is this art? more hipstamatic photography

I am still really enjoying the Hipstamatic app.  I haven’t quite worked out which lens/film/flash combinations I like best, but I’m getting a lot of practice!

In my last post on the subject of Hipstamatic photography, ‘anonymous’ posted an interesting comment –

“I’ve just bought Hipstamatic myself – it definitely has some great filters and you get some really nice results from the post processing (aka ‘developing’). But is it art? I’m not really sure. It’s the same as Photoshop really; how much do you have to edit/change a photograph before it turns into something it isn’t? Photography is supposed to be raw, candid and evoke feeling. It’s supposed to be about being at the right place with impeccable timing. If this app can make it so easy for anyone to take a ‘good’ photo then the true passion behind photography is almost lost…”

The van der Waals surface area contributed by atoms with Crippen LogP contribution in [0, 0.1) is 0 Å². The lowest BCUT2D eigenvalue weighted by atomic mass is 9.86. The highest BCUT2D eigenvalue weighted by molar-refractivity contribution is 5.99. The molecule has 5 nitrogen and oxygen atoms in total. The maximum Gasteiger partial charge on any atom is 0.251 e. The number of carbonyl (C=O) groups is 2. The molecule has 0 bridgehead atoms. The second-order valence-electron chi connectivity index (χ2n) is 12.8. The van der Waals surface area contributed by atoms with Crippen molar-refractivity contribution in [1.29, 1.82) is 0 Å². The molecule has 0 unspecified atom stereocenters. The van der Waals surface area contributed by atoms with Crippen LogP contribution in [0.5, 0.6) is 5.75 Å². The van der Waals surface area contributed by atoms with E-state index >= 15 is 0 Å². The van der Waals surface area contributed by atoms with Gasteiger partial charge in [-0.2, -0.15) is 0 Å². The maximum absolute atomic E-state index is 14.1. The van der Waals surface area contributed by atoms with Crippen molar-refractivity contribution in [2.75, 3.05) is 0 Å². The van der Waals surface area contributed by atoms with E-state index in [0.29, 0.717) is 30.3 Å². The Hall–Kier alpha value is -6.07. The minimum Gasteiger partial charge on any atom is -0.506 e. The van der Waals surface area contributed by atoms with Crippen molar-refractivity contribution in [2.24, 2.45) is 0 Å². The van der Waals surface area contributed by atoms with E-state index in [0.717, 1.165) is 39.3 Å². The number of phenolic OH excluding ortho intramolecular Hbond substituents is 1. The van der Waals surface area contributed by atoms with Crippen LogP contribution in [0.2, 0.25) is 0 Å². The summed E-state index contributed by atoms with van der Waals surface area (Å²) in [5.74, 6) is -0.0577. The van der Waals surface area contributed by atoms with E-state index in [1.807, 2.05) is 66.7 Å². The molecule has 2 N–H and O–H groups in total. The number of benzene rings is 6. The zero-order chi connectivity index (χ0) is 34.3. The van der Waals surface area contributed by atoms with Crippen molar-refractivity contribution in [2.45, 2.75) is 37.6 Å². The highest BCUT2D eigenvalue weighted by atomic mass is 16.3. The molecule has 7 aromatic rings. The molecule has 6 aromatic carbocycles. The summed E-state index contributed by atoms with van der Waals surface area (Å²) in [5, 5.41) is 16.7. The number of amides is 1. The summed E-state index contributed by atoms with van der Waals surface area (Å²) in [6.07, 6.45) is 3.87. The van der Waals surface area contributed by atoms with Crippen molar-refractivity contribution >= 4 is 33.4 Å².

I think that there will always be a debate between the artistic merits of analogue vs digital; especially when a digital solution (e.g. Hipstamatic) does 90% of the work for you. 

I don’t strongly sit on either side of this fence as I find the debate too interesting to pick a side.  I’m sure that painters, drawers, and sculptors poo-poo’d photography when it was first invented; arguing that was absolutely no art in pointing and shooting a machine to capture a ‘picture’.

Fast-forward 200 years, and we’re now debating the artistic merit of new technologies.  Regardless of the side that you take in this debate, there is no debating one common factor… a person (artist or not) needs to be involved somewhere within the process.  Whether they frame a shot; use technology to get the outcome they want; or program the technology to get the outcome someone else wants, people are always involved. 

The real question then becomes, to what extent are they involved in the artistic process?